“Without even knowing us, he basically spelled out that we were an office of systematic racism,” added deputy D.A. Maria Ramirez. Ramirez is suing the D.A.’s Office for demoting her for, she claims, refusing to toe the party line.
The change could be felt across the county.
Richard Doyle, the head of the Compton branch office, was directed by one of Gascon’s lieutenants, Mario Trujillo, to drop felony charges against three BLM protesters who had dragged a metal barricade onto some metro tracks, threatening to derail a train full of passengers. When Doyle protested, he was slapped with a “letter of reprimand” and later transferred to the Environmental Crimes Division. (Trujillo did not reply to requests for comment.)
All but the most serious juvenile crimes were to be treated with much greater leniency. “Let’s say a 17-year-old carjacks you and shoots you in the leg as I get away,” a prosecutor told me. “I have to file grand theft of a car—not carjacking, great bodily injury or the use of the gun.” The difference was a few months in juvenile detention versus several years in prison. “Deputy D.A.s are being forced to make up charges that don’t correlate to the facts of the crime,” he said.
Then there was the Resentencing Unit.
Starting in early 2021, Diana Teran, a former public defender who was now a special advisor to Gascon, spearheaded the dismantling of the old Three Strikes Resentencing Unit and the creation of a new much more ambitious Resentencing Unit.
Pre-Gascon, the Three Strikes Resentencing Unit comprised five or six prosecutors, and each prosecutor would juggle about 30 cases, prosecutors with extensive knowledge of the unit said. Each year, 20 to 25 inmates would be resentenced, they estimated.
The goal of the new Resentencing Unit, by contrast, was to expedite the release of as many as 20,000 inmates, according to remarks made by Gascon in May 2021.
“They’re going out of their way to help violent offenders,” said veteran deputy D.A. John Colello.
Prosecutors said they’d been told not to tell judges, during resentencing hearings, that inmates had been among the first in the state to get the Covid vaccine. That would make it harder to argue that keeping them in overcrowded “cages,” as the D.A. put it, increased the odds they’d get sick—that not releasing them early might endanger their lives.
John Lewin, from the Major Crimes Division, said: “Society is not served when we have two defense attorneys in the courtroom. There needs to be a prosecutor representing the interests of victims and the public.”
Prosecutors knew all the things defense attorneys and civil libertarians have been saying about them for decades—that prosecutors almost always win trial cases; that most cases never go to trial because defendants plead guilty; that it’s easy for prosecutors to corner defendants, especially poor, black or Latino defendants, into pleading guilty.
“They have all the resources of the state. They have a law firm with a thousand prosecutors in it,” a prominent defense attorney in Los Angeles told me. She laughed. “It’s amusing to hear the woe is me mantra of prosecutors, because you hope for a level playing field, but that’s rarely the case.”
Kimberly Richman, a criminologist at the University of San Francisco, said some of the Gascon policy changes made sense—for example, not trying juveniles as adults, which tends to make career criminals out of troubled kids. Gang enhancements, as Tiffany Blacknell had noted on her Instagram, do tend to increase racial disparities in prison, Richman said.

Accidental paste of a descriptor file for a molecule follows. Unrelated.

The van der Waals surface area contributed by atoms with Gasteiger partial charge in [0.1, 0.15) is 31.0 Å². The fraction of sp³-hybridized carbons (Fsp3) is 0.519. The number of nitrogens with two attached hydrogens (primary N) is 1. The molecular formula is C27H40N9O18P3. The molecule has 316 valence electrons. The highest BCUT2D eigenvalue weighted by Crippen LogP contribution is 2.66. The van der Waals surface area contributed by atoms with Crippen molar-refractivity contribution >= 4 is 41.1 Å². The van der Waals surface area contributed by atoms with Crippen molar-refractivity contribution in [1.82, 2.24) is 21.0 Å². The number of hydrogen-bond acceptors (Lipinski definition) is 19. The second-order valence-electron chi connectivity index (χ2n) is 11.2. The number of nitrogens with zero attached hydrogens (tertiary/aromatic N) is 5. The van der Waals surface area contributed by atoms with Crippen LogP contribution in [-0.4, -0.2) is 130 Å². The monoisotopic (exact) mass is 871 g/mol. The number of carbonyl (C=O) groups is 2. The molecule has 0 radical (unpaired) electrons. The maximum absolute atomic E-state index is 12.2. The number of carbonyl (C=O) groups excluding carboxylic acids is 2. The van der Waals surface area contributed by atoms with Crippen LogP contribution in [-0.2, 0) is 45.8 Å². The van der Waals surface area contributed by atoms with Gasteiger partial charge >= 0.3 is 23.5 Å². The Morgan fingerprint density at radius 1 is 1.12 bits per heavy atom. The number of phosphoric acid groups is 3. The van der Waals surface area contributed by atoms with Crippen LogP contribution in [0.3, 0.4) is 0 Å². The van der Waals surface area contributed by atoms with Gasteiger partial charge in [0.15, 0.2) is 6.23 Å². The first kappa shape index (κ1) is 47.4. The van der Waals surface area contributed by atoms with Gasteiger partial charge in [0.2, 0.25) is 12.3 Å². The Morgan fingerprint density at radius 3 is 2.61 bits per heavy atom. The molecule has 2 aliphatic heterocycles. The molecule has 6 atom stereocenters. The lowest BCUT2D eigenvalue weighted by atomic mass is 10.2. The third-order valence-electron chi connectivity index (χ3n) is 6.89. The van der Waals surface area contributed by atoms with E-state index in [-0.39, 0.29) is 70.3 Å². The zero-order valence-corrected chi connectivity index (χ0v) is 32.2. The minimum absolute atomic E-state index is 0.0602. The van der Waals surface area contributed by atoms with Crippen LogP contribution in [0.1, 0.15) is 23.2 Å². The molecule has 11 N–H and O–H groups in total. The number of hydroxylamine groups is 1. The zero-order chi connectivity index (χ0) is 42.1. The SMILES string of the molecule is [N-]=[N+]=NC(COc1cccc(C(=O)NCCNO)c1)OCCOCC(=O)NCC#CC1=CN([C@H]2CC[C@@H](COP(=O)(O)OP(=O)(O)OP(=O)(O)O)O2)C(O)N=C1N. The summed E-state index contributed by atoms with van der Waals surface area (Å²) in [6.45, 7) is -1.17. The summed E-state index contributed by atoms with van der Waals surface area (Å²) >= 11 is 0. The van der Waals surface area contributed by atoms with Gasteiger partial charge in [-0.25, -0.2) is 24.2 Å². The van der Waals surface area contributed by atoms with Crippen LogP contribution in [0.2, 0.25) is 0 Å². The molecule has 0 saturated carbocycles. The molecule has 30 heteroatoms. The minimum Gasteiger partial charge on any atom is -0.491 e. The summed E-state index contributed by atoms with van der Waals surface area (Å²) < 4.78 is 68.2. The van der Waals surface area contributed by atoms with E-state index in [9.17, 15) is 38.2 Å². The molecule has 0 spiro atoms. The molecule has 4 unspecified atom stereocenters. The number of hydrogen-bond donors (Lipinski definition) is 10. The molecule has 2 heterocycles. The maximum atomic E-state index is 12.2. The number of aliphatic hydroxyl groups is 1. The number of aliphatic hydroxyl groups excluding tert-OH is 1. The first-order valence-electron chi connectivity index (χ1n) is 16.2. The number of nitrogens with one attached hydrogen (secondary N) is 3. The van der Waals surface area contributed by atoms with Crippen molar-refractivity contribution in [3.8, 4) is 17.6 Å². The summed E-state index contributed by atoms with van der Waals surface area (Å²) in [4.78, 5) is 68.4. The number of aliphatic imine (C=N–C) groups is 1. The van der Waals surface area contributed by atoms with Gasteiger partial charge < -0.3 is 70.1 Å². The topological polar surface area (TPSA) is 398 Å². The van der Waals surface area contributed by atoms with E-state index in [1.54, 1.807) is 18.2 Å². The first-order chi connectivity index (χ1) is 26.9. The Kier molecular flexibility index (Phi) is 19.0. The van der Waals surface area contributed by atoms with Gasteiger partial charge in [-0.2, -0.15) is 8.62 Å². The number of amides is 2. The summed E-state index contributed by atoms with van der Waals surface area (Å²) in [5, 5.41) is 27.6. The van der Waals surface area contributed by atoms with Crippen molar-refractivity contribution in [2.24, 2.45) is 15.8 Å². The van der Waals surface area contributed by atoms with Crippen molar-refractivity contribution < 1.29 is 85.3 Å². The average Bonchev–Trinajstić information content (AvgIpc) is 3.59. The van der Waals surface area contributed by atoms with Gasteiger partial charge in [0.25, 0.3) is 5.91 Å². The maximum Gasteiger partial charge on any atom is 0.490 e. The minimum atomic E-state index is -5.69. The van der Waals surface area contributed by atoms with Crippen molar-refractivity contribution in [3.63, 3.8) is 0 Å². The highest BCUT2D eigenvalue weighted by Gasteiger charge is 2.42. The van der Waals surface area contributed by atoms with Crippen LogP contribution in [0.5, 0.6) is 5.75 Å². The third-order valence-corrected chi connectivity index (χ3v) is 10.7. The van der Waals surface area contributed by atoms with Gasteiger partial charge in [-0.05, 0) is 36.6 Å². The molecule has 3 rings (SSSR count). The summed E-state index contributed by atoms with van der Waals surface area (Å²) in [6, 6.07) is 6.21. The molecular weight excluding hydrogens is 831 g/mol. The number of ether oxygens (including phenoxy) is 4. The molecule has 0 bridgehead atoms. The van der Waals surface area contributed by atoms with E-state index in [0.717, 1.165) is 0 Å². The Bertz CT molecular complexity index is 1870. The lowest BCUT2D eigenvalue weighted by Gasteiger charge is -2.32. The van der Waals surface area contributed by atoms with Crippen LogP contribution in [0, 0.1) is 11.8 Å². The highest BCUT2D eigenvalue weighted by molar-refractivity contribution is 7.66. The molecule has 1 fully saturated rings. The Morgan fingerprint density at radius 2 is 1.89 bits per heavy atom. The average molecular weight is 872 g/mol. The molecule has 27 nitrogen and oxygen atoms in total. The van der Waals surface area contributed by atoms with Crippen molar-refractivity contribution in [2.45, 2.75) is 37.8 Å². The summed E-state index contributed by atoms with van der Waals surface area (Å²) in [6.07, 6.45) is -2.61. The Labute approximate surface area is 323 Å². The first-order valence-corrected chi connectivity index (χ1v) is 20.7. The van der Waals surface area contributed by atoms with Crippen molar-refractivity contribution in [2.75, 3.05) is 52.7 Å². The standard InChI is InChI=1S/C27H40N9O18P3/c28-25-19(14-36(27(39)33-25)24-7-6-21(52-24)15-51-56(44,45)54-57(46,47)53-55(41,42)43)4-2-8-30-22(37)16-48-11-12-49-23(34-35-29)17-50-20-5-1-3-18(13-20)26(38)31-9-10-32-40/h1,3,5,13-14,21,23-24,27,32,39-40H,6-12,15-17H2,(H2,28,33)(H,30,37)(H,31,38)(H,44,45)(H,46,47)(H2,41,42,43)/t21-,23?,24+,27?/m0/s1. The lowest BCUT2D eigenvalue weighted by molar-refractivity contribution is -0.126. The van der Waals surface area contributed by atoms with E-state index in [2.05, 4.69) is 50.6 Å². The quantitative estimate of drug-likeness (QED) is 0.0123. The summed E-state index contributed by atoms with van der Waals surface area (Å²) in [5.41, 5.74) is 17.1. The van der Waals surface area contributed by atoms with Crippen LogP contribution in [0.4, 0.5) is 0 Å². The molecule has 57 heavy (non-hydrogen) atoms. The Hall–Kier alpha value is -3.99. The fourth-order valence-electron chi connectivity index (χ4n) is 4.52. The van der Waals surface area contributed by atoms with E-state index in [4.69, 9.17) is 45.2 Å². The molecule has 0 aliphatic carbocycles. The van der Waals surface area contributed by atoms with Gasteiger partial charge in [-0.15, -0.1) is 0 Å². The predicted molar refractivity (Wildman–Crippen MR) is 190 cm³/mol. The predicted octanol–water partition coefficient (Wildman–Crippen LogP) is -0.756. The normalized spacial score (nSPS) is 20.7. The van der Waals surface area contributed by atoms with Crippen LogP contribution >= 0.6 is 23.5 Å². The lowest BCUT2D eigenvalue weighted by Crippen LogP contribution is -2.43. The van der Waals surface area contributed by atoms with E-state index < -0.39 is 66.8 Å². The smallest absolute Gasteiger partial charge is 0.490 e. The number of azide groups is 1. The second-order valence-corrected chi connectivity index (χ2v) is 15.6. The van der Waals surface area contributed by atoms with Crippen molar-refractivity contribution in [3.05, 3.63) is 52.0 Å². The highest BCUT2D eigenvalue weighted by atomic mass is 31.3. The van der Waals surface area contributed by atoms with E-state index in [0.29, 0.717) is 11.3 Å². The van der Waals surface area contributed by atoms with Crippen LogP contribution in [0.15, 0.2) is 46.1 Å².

Phil Stirling, the lead prosecutor on the Andrade case, pointed out what pretty much everyone in the city’s rougher neighborhoods already knew: “Ninety-nine percent of the victims of gang murders and gang rapes and gang robberies and gang beat downs are minorites—black and brown people,” he said. “That’s what’s crazy about this whole racist prison bullshit.”
But that “racist prison bullshit” has had a profound and negative impact. Since Gascon took office, roughly 300 deputy D.A.s have left. On top of that, job applications are down. The D.A.’s Office usually hires every two to three years, and it gets about 2,000 applications each hiring season. This year, 240 people applied for 60 spots, a longtime deputy D.A. told me. “And you should see who these people are,” he said. “It’s people who no one else will hire.”
In February, the D.A. restored some “enhancements”—including murder in the commission of a kidnapping, which meant that Stirling could now pursue life without parole for the three main defendants in the Andrade case. It was a nod to outraged families across the county.
But the political damage had been done. Steve Cooley, the former Los Angeles D.A. who hasn’t ruled out the possibility of seeking his old job, said: “I think that the phenomenon of the progressive D.A.s—I think that, in a year, other jurisdictions are going to arrive at the conclusion they don’t want this,” he said. “It will no longer be a viable movement.” It wasn’t just the Boudin recall, or Pennsylvania Republicans trying to impeach Larry Krasner, the Philadelphia D.A. It was other elections and offices, too, in New York, Buffalo, Seattle, and North Carolina and Kentucky. In last week’s L.A. mayoral primary, developer and Republican-turned-Democrat Rick Caruso, who donated $50,000 to the anti-Gascon recall campaign, led Congresswoman Karen Bass, 41 to 39 percent. (The two are headed to a runoff in November.)
It’s not that the longtime prosecutors didn’t think the system needs reform. Most of the prosecutors are open to change. “There is criminal justice reform that needs to be done, and I agree that we locked up too many people, and there’s a mental-health crisis and a drug crisis,” Richard Doyle, the former head of the Compton branch, told me. Recently, the D.A.’s Office paid Doyle $800,000 to make Doyle—and the grievance complaint he filed in response to his letter of reprimand and transfer—go away.
“I’m not anti-reform,” he said. “I’m anti-Gascon.”